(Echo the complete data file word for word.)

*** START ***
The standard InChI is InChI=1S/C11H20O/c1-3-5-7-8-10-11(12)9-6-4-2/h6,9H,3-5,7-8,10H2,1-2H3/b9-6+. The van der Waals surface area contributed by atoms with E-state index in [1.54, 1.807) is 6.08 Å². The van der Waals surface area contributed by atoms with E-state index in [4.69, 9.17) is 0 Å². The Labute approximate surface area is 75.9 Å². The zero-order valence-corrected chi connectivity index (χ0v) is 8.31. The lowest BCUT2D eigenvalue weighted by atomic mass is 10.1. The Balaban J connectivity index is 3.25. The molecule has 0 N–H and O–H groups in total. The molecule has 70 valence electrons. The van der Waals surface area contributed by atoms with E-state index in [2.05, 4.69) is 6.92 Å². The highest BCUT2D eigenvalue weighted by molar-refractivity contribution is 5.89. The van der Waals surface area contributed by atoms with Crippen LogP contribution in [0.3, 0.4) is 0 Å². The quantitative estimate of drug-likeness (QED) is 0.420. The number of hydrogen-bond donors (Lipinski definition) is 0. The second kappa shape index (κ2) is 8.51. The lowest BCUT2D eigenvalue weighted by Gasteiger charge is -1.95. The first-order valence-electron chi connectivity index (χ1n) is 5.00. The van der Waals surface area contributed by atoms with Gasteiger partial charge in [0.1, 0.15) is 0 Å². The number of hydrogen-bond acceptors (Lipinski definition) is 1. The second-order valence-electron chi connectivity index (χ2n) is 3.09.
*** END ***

The standard InChI is InChI=1S/C11H20O/c1-3-5-7-8-10-11(12)9-6-4-2/h6,9H,3-5,7-8,10H2,1-2H3/b9-6+. The van der Waals surface area contributed by atoms with E-state index in [1.54, 1.807) is 6.08 Å². The van der Waals surface area contributed by atoms with E-state index in [4.69, 9.17) is 0 Å². The Labute approximate surface area is 75.9 Å². The zero-order valence-corrected chi connectivity index (χ0v) is 8.31. The lowest BCUT2D eigenvalue weighted by atomic mass is 10.1. The Balaban J connectivity index is 3.25. The molecule has 0 N–H and O–H groups in total. The molecule has 70 valence electrons. The van der Waals surface area contributed by atoms with E-state index in [2.05, 4.69) is 6.92 Å². The highest BCUT2D eigenvalue weighted by molar-refractivity contribution is 5.89. The van der Waals surface area contributed by atoms with Crippen LogP contribution in [0.3, 0.4) is 0 Å². The quantitative estimate of drug-likeness (QED) is 0.420. The number of hydrogen-bond donors (Lipinski definition) is 0. The second kappa shape index (κ2) is 8.51. The lowest BCUT2D eigenvalue weighted by Gasteiger charge is -1.95. The first-order valence-electron chi connectivity index (χ1n) is 5.00. The van der Waals surface area contributed by atoms with Gasteiger partial charge in [0.1, 0.15) is 0 Å². The number of hydrogen-bond acceptors (Lipinski definition) is 1. The second-order valence-electron chi connectivity index (χ2n) is 3.09.